If you decide to go ahead and cut, because you believe it to be cleaner, or aesthetically pleasing, check out the procedure first-hand at http://video.google.com/videoplay?docid=-6584757516627632617&q=circumcision&hl=en. It is absolutely gut wrenching. Watch the baby being strapped down, observe the fear in his trembling body and untrusting eyes, and listen to the blood-curdling screams of pain. And if you don’t care about all of those shrill death-cries from that innocent pup, if you think, “Well, babies don’t remember,” because you really want son to “look like pops,” be sure to tell him everything you learned about that foreskin you lopped off. Inform him that you painfully ripped away half of the penile flesh he was rightfully born with – skin that protects him and adds to his sensual pleasure, all for the sake of unproven science and visual preference. Because you did educate yourself before forever altering his anatomy, right?
A recent ruling by a Chicago judge barred a mother from having her nine year old son circumcised for “medical reasons.” The ruling stated that “Male circumcision is an irreversible amputation of functional tissue,” and that by giving the mother a red-light on the procedure, “the boy’s legal right to bodily integrity” is protected10. And recently, an Ethipoian man convicted of cutting off his baby girl’s clitoris with a pair of scissors caused quite the media stir. According to the Associated Press, the man claims he did this so that his baby girl “will not be promiscusous,” and that if he had not done it, he would have “brought shame to the family.” This is the same stone-age rationale that afflicts the male population in this country. For, as prosecutor marty Frist stated, “circumcision is just a nice way of saying mutilation.”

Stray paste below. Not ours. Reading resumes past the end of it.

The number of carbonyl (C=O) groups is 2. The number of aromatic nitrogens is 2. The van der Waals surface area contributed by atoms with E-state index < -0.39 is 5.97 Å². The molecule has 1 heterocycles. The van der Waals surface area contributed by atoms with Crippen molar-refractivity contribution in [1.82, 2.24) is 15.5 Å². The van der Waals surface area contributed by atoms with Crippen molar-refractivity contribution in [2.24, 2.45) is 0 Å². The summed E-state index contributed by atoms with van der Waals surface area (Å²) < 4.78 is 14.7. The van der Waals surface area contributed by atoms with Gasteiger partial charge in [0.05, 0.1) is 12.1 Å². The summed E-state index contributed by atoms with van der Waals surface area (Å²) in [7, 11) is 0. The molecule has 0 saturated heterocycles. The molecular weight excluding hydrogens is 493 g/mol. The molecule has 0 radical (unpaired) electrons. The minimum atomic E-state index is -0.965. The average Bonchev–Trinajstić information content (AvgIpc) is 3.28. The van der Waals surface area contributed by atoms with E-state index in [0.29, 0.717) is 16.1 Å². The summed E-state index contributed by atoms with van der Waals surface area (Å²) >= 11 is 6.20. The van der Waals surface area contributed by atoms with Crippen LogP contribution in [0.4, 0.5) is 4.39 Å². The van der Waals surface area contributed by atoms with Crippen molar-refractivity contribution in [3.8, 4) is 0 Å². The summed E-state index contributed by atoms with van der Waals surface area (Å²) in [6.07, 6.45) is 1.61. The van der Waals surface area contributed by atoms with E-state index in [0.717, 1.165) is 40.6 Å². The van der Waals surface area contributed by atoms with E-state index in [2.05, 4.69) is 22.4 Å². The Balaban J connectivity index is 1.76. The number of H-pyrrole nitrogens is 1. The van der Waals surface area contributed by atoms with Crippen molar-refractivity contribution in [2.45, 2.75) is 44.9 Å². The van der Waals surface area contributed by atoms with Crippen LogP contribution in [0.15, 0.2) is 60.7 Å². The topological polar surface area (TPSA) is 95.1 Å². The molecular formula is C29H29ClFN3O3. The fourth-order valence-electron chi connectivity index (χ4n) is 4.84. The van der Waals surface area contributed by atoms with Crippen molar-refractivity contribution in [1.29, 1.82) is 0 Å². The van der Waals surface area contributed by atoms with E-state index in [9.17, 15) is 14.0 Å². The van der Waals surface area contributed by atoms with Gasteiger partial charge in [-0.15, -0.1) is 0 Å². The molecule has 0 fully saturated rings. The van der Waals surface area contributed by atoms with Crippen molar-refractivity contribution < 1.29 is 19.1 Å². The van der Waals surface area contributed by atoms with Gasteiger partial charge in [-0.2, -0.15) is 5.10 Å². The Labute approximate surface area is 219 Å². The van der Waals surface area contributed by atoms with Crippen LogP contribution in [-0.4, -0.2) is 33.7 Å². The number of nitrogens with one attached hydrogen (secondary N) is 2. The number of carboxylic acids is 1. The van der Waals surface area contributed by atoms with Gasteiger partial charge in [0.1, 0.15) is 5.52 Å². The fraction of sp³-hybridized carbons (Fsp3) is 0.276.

So before you cut off something that was rightfully and naturally a part of your baby’s anatomy, consider this: physical acts, once performed, can never be undone. Like adultery and murder, they are irreprehensible. So if you think you want to cut, why don’t you let the little guy decide for himself? I’m sure glad my parents didn’t cut me up without asking, and I’m betting your kids will be too.
1) Circumcision Prevalence. Wikipedia. 13 Nov 2006. http://www.wikipedia.org/wiki/Circumcision#Prevalence_of_Circumcision.com>
2) Williams, Kapila L. Complications of circumcision. British Journal of Surgery. 1993; 80:1231-6. http://www.cirp.org/library/complications/williams-kapila/>
3) Ancient Egyptian Circumcision & Modern Day Practices in Males. Circlist.com. 23 Nov, 2006.http://www.circlist.com/rites/egypt.html>
4) The Harper Collins Study Bible. San Francisco: HarperCollins Publishers, 2006
5) Catechism of the Catholic Church. Respect for Bodily Integrity. 12 November 2006. http://www.scborromeo.org/ccc/p3s2c2a5.htm>
6) Fleiss, Paul M, M.D. The Case Against Circumcision. Mothers against Circumcision.org. 1997. http://www.cirp.org/news/Mothering1997.htm>
7) Reproductive Rights. Legislation on Female Genital Cutting in the United States. 28 November 2006. http://www.reproductiverights.org/pdf/pub_bp_fgmlawsusa.pdf>
8)Federal Prohibition of Female Genital Cutting Act. The Female Genital Cutting Education and Networking Project. July 13, 1995. 22 November 2006. http://www.fgmnetwork.org/legisl/US/federal.html>
10) NZ Herald: “US Judge Rules 9-yr old need not be circumcised”. The New Zealand Herald. 25 October 2006. http://www.nzherald.co.nz/category/story.cfm?c_id=204&objectid=10407539>